New Faces at the AHA
Meet Tammy Hancock, Lizzy Meggyesy, Sarah Muncy, and Jake Purcell
The AHA is pleased to welcome four new staff members: Tammy Hancock as senior accountant, Lizzy Meggyesy as research and publications assistant, Sarah Muncy as managing editor of the American Historical Review, and Jake Purcell as meetings and events associate.
Tammy Hancock joins the AHA with two decades of experience managing accounting operations for nonprofit organizations. She holds an MS in accounting from Strayer University and a BS in business administration with a concentration in accounting from Bowie State University
Tammy enjoys learning about history and is pleased to contribute her accounting skills to the AHA. She has enjoyed collecting family stories so much that she has “reluctantly become the family historian.” In her free time, she is building her family tree using US Census records from the 1950s.
Lizzy Meggyesy joins the AHA fresh from completing her MA in history at Tulane University, where she also earned dual undergraduate degrees in political science and history with a minor in art history. Her passion for history was nurtured early on thanks to her teachers. “In the fifth grade, I had an amazing social studies teacher that had a knack for storytelling that initially made me love history.”
Studying history gave Lizzy great solace and furthered her view of its importance in understanding the world around her.
Subsequent coursework in European history cemented her enthusiasm for the whole discipline. Lizzy matriculated at Tulane at a time of political soul-searching across the United States, and finished her MA in the midst of the chaos of the COVID-19 pandemic. In these difficult times, she says, “studying history gave me great solace and furthered my view of the importance of history in understanding the world around me.” This led her directly to an interest in contributing to public history and working at the AHA. After graduation, she “really wanted to stay in the field of history however I could.”
When Lizzy is not at work, you might find her scouring thrift shops for cool finds. She enjoys “collecting different knickknacks to curate my space at home.” She is an avid moviegoer and loves to keep up with the latest trends in popular culture. As a transplant from New Orleans, she is excited to continue her political activism here in DC.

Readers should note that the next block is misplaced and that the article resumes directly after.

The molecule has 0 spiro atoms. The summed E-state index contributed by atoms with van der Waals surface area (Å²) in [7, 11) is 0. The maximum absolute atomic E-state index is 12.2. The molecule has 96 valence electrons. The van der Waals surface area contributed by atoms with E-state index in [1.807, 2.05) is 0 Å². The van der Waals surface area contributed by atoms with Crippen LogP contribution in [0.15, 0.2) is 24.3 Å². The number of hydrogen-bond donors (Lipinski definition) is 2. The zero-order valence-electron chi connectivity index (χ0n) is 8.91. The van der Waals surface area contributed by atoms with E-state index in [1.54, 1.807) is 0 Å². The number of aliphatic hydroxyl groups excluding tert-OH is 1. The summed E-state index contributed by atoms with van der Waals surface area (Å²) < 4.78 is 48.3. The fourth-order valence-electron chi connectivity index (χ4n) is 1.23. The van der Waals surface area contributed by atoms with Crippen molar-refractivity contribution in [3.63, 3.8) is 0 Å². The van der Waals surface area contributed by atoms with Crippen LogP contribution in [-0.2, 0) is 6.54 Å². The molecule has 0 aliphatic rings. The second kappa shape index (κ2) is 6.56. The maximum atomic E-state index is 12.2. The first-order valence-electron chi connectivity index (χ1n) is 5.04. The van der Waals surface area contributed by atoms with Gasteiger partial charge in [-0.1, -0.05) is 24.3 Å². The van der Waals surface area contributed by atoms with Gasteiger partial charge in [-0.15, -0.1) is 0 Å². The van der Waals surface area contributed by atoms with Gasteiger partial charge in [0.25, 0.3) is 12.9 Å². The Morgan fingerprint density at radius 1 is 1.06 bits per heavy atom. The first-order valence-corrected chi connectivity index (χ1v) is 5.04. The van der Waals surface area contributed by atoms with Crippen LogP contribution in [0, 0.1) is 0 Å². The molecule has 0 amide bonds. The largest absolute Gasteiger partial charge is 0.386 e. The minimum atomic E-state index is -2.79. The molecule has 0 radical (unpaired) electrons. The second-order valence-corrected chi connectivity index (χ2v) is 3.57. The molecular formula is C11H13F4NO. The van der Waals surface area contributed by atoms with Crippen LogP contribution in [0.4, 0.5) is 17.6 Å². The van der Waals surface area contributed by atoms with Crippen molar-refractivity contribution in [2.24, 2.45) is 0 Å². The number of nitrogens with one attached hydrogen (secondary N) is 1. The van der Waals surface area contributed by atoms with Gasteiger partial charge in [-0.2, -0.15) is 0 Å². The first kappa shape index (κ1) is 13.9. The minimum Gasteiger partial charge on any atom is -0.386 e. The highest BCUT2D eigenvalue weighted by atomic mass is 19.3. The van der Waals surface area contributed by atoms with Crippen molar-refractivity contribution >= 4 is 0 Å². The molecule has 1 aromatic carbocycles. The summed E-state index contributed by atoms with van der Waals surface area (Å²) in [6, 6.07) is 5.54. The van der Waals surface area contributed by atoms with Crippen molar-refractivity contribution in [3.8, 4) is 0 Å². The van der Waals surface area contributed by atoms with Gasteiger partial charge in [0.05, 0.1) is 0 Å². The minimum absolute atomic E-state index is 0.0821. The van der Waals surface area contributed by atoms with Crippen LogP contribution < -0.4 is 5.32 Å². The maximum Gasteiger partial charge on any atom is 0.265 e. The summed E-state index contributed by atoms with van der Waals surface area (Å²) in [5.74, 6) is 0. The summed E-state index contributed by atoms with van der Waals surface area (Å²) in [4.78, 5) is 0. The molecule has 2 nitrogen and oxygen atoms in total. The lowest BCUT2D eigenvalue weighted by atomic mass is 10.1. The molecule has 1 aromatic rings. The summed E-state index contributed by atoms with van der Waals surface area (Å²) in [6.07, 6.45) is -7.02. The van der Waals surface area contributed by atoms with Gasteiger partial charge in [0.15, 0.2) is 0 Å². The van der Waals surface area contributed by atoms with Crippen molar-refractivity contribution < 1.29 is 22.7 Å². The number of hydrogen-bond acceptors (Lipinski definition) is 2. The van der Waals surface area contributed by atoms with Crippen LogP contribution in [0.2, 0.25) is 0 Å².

Sarah Muncy hails from Dallas, Texas, and her career journey has taken her from academia to publishing. After earning her MA in history from the University of Cincinnati, she joined the University of Cincinnati Press, where she acquired extensive industry experience.
Sarah became interested in history as a high school student because she found that history was unique in allowing her to embrace her intellectual curiosity. “I had a lot of questions [about the world],” she says. “History was a discipline that embraced, encouraged, and fed that inquisitiveness and gave me a place to land as I investigated those ideas and inquiries.” Sarah credits her undergraduate adviser at Texas Tech University, Aliza Wong, for expanding her career horizons to embrace the intersection of historical research and publishing.
Sarah is thrilled to join the AHA because of the opportunities to collaborate with historians daily, in “an environment where historical work [is] at the root.” She is excited to manage the AHR in particular: “As a publishing professional, working for the journal of record for the history discipline is an amazing opportunity.”
When Sarah is not at work, you might find her attending a live musical, crafting artwork from recycled books, or reading a historical science fiction novel. An avid reader, she is now enjoying her newfound audiobook time while on the DC Metro.
History offered a tantalizing glimpse into a world of universities, choirs, churches, and politics that felt as familiar as it felt strange.
Jake Purcell intended to major in music performance at Oberlin, but it was the muse Clio, not Euterpe, who had her own plans. Thanks to a required music history survey course, he discovered an unexpected passion for the past. “When the medieval unit rolled around, I was hooked,” he says. History offered a tantalizing glimpse into a world of universities, choirs, churches, and politics that felt as familiar as it felt strange. It did not take long for him to declare history as a second major.
Jake became interested in working at the AHA thanks to the organization’s professional values, which he absorbed while coordinating an AHA Career Diversity pilot program in 2015–16. “I started to appreciate the AHA’s ecumenical sense of what counts as historical work and who counts as a historian.”
In his free time, Jake enjoys biking around DC or trying out a new recipe at home. “I cook a ton,” he says. He is also an avid DIY-er. As a recent transplant to DC, Jake welcomes “any and all DMV-area recs.”
Together, Tammy, Lizzy, Sarah, and Jake bring a wealth of collective expertise and life experiences to the AHA. Please extend a warm welcome to them!
Mohammed S. Ali is a PhD candidate at Duke University and was a summer research and publications intern at the AHA.
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